Benefits of palliative care
Nearly half of all people with Alzheimer’s and other dementias are in hospice care at the time of their death. Less than half of surveyed nursing homes have some sort of palliative care program. For people with advanced dementia, such care (which focuses on managing and easing symptoms, reducing pain and stress, and increasing comfort) improves quality of life, controls costs, and enhances patient and family satisfaction.
As a nurse, I have cared for many patients with Alzheimer’s. During my career, I have found not only do patients with Alzheimer’s need care, but their families need support as they cope with such a devastating disease. Having compassionate, qualified caregivers for their loved ones eases families’ minds during this difficult time.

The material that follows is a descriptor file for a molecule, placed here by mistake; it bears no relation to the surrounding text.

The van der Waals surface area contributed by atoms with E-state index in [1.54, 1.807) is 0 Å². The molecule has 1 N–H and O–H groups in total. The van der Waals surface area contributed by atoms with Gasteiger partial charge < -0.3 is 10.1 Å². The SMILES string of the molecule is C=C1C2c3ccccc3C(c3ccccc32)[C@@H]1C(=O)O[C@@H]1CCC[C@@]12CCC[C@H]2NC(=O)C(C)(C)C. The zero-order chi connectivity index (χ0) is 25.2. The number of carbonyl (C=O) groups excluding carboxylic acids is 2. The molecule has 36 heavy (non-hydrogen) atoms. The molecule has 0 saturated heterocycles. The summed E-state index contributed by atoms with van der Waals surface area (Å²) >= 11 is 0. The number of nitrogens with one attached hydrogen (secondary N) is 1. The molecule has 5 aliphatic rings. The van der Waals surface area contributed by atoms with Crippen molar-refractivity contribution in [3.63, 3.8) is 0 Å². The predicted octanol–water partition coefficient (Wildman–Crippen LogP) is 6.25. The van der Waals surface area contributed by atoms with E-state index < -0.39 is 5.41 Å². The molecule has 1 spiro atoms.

As the demand for such care grows with the aging population, more must be done to ensure an adequately trained workforce. I encourage you to join me in thanking Congressman Hal Rogers for recently becoming a cosponsor of the Palliative Care and Hospice Education and Training Act (PCHETA). (S. 693 /H.R. 1676).
If passed, PCHETA would increase palliative care and hospice training for health care professionals, launch a national campaign to inform patients and families about the benefits of palliative care, and enhance research on improving the delivery of palliative care.
To learn more and take action, call 1-800-272-3900 or visit alz.org.
Alzheimer’s Association Advocate